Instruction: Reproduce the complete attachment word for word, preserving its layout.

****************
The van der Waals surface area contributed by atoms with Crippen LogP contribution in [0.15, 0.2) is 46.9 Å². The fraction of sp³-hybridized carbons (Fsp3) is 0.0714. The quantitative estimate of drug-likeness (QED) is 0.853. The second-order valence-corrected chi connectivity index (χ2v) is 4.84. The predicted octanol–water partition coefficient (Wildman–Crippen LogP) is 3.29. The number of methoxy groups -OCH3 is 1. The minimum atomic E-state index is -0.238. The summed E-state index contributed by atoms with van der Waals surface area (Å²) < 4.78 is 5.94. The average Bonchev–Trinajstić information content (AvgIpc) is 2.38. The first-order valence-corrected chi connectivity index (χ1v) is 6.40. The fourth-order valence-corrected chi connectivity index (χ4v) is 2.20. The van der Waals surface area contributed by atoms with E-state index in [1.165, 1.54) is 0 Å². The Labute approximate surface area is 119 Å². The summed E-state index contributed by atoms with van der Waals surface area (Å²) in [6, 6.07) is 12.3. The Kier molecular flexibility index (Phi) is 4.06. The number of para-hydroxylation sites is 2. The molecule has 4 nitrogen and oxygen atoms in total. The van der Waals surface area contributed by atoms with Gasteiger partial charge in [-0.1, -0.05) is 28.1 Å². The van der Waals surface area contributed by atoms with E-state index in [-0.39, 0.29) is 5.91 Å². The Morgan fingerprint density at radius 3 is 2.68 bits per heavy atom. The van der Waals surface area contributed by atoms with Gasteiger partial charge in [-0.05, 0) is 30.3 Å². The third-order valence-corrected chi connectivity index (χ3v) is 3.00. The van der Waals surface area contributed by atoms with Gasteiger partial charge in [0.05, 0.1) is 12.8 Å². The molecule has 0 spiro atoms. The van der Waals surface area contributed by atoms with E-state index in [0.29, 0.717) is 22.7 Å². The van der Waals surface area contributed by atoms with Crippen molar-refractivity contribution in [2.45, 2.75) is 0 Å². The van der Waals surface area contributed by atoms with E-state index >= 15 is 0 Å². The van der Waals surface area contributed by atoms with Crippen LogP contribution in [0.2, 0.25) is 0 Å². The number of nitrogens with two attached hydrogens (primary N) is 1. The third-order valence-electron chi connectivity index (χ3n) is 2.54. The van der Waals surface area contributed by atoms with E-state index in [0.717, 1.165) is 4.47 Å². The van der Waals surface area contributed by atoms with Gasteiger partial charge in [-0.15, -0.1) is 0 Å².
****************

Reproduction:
The van der Waals surface area contributed by atoms with Crippen LogP contribution in [0.15, 0.2) is 46.9 Å². The fraction of sp³-hybridized carbons (Fsp3) is 0.0714. The quantitative estimate of drug-likeness (QED) is 0.853. The second-order valence-corrected chi connectivity index (χ2v) is 4.84. The predicted octanol–water partition coefficient (Wildman–Crippen LogP) is 3.29. The number of methoxy groups -OCH3 is 1. The minimum atomic E-state index is -0.238. The summed E-state index contributed by atoms with van der Waals surface area (Å²) < 4.78 is 5.94. The average Bonchev–Trinajstić information content (AvgIpc) is 2.38. The first-order valence-corrected chi connectivity index (χ1v) is 6.40. The fourth-order valence-corrected chi connectivity index (χ4v) is 2.20. The van der Waals surface area contributed by atoms with E-state index in [1.165, 1.54) is 0 Å². The Labute approximate surface area is 119 Å². The summed E-state index contributed by atoms with van der Waals surface area (Å²) in [6, 6.07) is 12.3. The Kier molecular flexibility index (Phi) is 4.06. The number of para-hydroxylation sites is 2. The molecule has 4 nitrogen and oxygen atoms in total. The van der Waals surface area contributed by atoms with Gasteiger partial charge in [-0.1, -0.05) is 28.1 Å². The van der Waals surface area contributed by atoms with E-state index in [-0.39, 0.29) is 5.91 Å². The Morgan fingerprint density at radius 3 is 2.68 bits per heavy atom. The van der Waals surface area contributed by atoms with Gasteiger partial charge in [-0.05, 0) is 30.3 Å². The third-order valence-corrected chi connectivity index (χ3v) is 3.00. The van der Waals surface area contributed by atoms with Gasteiger partial charge in [0.05, 0.1) is 12.8 Å². The molecule has 0 spiro atoms. The van der Waals surface area contributed by atoms with E-state index in [0.29, 0.717) is 22.7 Å². The van der Waals surface area contributed by atoms with Crippen molar-refractivity contribution in [2.45, 2.75) is 0 Å². The van der Waals surface area contributed by atoms with E-state index >= 15 is 0 Å². The van der Waals surface area contributed by atoms with Crippen LogP contribution in [0.2, 0.25) is 0 Å². The number of nitrogens with two attached hydrogens (primary N) is 1. The third-order valence-electron chi connectivity index (χ3n) is 2.54. The van der Waals surface area contributed by atoms with E-state index in [0.717, 1.165) is 4.47 Å². The van der Waals surface area contributed by atoms with Gasteiger partial charge in [-0.15, -0.1) is 0 Å².